KATHLEEN DURKIN I’m Kathleen Durkin of Columbia’s Zuckerman Institute.
DEVIN POWELL And I’m Devin Powell of the Zuckerman Institute.
KATHLEEN Welcome to Lab in the Time of Coronavirus. This podcast follows the lives of brain scientists who are pivoting to combat COVID-19 in this time of crisis. How have you been responding to the pandemic, Devin?
DEVIN Well, we’ve been dragging the keyboard out onto the porch every day to play for the neighborhood. We’re having a neighborhood sing-along. People open up their windows and sing along. We’re trying to keep everyone’s spirits up, out here in San Francisco. How about you? What’s the view from New York?
KATHEEN It’s scary, to be honest. I avoid hospitals. I avoid the subway. I spend a lot of time sanitizing my doorknobs and trying to keep busy. I had some extra time, so I started this podcast with you.
DEVIN Today we’re going to be looking at a group of young researchers at Columbia University Irving Medical Center and at the Zuckerman Institute who wanted to do something. So they started organizing.
KATHLEEN Like a lot of amazing grassroots efforts it began small, with one person, and grew into a movement fueled by hundreds of people in the Columbia community. They’re supporting COVID-related projects across the University: from testing healthcare workers to hosting symposia that foster new scientific collaborations.
My plan was to develop a database of researchers that were willing to volunteer. But I was not thinking of building up an organization like this. I would have never imagined something like this.
DEVIN Before we get to all of those projects, let’s meet Alvaro. He’s a young researcher who had a very personal response to the current pandemic and lit the match that started this 24/7, all-hands-on-deck operation.
ALVARO Being a member of the LGBTQ community, when I heard the word pandemic, this gave me goosebumps. I grew up during the ‘80s, and the AIDS crisis was happening. So this hit close to home, and I felt like I needed to do something.
My name is Alvaro Cuesta-Domínguez. I am an associate research scientist in the lab of Stavroula Kousteni, PhD, associate professor of medical sciences at Columbia’s Department of Physiology and Cellular Biophysics.
KATHLEEN As a researcher who has studied leukemia and other diseases, Alvaro has developed a specialized skill set.
ALVARO I did my first postdoc here in New York in Mount Sinai, where I was also doing HIV research, so I know what pandemics are and I know how much people suffer. I really wanted to help.
DEVIN This desire to help led Alvaro to found Columbia Researchers Against COVID-19. The acronym is CRAC, which turned out to be a great moniker for this crack team led by volunteer postdocs.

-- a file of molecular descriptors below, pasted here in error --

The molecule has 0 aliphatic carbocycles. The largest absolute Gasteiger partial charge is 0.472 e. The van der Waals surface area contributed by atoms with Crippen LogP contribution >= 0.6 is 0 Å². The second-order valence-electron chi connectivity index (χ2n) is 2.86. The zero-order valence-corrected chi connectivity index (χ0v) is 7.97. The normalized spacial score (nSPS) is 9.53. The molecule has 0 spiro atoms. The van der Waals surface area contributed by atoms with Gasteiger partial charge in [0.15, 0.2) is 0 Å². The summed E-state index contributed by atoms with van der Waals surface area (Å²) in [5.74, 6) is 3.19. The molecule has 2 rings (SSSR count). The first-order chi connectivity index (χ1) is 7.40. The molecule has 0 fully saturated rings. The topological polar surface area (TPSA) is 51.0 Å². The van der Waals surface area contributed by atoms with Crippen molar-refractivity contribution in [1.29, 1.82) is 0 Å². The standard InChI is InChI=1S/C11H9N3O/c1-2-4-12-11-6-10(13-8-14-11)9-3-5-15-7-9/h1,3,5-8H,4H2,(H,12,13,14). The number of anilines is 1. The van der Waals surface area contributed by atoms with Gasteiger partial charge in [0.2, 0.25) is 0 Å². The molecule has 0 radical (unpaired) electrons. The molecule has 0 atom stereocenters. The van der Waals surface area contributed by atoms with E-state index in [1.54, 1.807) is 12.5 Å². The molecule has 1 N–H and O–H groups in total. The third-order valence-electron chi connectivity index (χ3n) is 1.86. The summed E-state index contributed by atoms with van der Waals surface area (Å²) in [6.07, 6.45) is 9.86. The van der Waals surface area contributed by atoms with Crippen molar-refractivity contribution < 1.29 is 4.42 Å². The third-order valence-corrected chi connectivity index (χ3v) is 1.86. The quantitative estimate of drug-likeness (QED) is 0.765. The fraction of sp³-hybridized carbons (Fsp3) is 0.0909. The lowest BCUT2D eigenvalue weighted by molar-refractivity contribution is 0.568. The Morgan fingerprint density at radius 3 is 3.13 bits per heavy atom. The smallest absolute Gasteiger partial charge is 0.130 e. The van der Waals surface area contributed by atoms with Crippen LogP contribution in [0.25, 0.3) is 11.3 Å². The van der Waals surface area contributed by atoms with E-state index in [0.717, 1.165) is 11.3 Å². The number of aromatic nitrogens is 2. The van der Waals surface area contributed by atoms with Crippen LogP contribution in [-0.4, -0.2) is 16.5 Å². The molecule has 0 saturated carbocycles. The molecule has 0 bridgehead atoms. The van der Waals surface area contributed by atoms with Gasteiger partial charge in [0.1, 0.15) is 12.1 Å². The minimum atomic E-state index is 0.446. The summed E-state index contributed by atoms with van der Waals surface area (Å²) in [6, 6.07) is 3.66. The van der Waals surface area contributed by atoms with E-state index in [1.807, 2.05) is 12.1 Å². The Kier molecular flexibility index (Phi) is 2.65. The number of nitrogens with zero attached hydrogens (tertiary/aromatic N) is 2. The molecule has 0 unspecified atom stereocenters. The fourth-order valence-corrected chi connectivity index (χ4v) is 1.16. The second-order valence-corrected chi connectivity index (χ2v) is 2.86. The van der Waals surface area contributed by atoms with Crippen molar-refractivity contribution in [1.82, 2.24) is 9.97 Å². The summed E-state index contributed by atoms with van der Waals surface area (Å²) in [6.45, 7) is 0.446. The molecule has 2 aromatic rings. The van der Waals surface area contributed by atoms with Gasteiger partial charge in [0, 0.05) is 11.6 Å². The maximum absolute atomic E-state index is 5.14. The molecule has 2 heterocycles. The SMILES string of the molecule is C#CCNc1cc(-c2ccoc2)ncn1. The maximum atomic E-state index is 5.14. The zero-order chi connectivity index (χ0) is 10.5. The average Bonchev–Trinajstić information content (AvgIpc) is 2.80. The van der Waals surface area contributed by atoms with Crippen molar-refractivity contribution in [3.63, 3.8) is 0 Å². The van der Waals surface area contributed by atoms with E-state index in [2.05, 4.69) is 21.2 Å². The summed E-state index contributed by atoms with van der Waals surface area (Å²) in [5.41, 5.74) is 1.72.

ALVARO CRAC started on March 18. At that time, the pandemic was hitting very hard in Europe, and I am from Spain, so I was really monitoring what was going on there. At that time also the World Health Organization was calling for expanding testing in the population. I felt like I could do something, because testing relies on a molecular biology technique that is widely used across the world. My plan was to develop a database of researchers that were willing to volunteer. But I was not thinking of building up an organization like this. I would have never imagined something like this. Right now I believe that we are over 700 members.
DEVIN One of the first people to respond was a postdoc at Columbia’s Zuckerman Institute, a researcher who usually spends her days analyzing complex data to understand how animals make decisions.
KATHLEEN Postdoc is short for postdoctoral researcher. Postdocs are early career researchers, usually in their first or second jobs after getting their doctorate.
NATALIE I’m Natalie Steinemann. I am a postdoc in the lab of Michael Shadlen, MD, PhD, at Columbia’s Zuckerman Institute. Our lab had started to ramp down. I was at home suddenly, and I just couldn’t look away from the rising numbers. So when on that Sunday night I saw the email that just said, “Postdocs relief for COVID, urgent help needed,” I was like “Yes!” And so that is how I became CRAC’s first project manager, where my main qualification was that I replied the fastest. Now I don’t manage my own projects anymore. I’m the Chief Project Manager.
KATHLEEN CRAC doesn’t create projects. Instead it supports needs that have been identified across Columbia University.
KEN OLIVE So the goals of the organization are to interface with the existing Columbia administration experts and basically serve as a matching service.
KEN Under normal operating circumstances there are all these different units around Columbia that have one or two or three individuals who carry out a function that’s suitable to normal operating needs, but then in the context of the pandemic the whole deck gets shuffled, and now they really have a job that’s ten times as big. And they still have the same number of staff. Meanwhile there’s all these groups of really smart, really motivated individuals who are not able to go into their laboratories or do their daily science, and so the question is can we match those different groups of individuals.
NATALIE Project ideas came floating in from needs that different faculty members or departments had communicated to us. At the moment I believe we’re running between nine and 12 projects.
DEVIN To respond to these requests quickly, the postdocs built out an entire organizational structure and started recruiting. They brought in team leaders to manage each project and other staff members for other needs, like their new Social Media Manager, Chiara.
CHIARA My name is Chiara Bertipaglia. I am the Scientific Program Manager at the Zuckerman Institute. I’ve recently joined CRAC as Social Media Manager. Despite not necessarily having acquired managerial skills by formal training, these researchers are doing what they are great at. They are mustering skills quickly and directly on the field, and they are optimizing processes.